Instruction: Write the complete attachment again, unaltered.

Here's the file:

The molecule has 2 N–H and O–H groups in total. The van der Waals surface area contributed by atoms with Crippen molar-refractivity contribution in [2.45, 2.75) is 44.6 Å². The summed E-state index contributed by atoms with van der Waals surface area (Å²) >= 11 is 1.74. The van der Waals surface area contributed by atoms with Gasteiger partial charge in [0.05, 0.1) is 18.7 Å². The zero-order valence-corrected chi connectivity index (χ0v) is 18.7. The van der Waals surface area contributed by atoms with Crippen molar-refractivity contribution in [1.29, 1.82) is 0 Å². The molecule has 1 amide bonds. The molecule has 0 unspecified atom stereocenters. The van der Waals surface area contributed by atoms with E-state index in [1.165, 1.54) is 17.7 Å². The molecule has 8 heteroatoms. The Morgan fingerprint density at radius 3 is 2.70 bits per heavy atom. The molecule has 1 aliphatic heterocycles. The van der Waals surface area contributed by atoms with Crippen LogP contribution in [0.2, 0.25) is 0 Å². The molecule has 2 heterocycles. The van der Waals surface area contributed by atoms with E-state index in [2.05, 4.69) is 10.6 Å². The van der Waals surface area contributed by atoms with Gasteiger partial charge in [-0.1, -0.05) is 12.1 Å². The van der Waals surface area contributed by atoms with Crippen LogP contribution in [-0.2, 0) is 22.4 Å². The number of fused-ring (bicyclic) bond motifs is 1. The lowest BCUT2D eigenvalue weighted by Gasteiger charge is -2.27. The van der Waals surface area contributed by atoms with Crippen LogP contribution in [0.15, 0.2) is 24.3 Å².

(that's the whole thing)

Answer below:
The molecule has 2 N–H and O–H groups in total. The van der Waals surface area contributed by atoms with Crippen molar-refractivity contribution in [2.45, 2.75) is 44.6 Å². The summed E-state index contributed by atoms with van der Waals surface area (Å²) >= 11 is 1.74. The van der Waals surface area contributed by atoms with Gasteiger partial charge in [0.05, 0.1) is 18.7 Å². The zero-order valence-corrected chi connectivity index (χ0v) is 18.7. The van der Waals surface area contributed by atoms with Crippen molar-refractivity contribution in [1.29, 1.82) is 0 Å². The molecule has 1 amide bonds. The molecule has 0 unspecified atom stereocenters. The van der Waals surface area contributed by atoms with E-state index in [1.165, 1.54) is 17.7 Å². The molecule has 8 heteroatoms. The Morgan fingerprint density at radius 3 is 2.70 bits per heavy atom. The molecule has 1 aliphatic heterocycles. The van der Waals surface area contributed by atoms with Crippen LogP contribution in [0.2, 0.25) is 0 Å². The molecule has 2 heterocycles. The van der Waals surface area contributed by atoms with E-state index in [2.05, 4.69) is 10.6 Å². The van der Waals surface area contributed by atoms with Gasteiger partial charge in [-0.1, -0.05) is 12.1 Å². The van der Waals surface area contributed by atoms with Crippen LogP contribution in [-0.2, 0) is 22.4 Å². The number of fused-ring (bicyclic) bond motifs is 1. The lowest BCUT2D eigenvalue weighted by Gasteiger charge is -2.27. The van der Waals surface area contributed by atoms with Crippen LogP contribution in [0.15, 0.2) is 24.3 Å².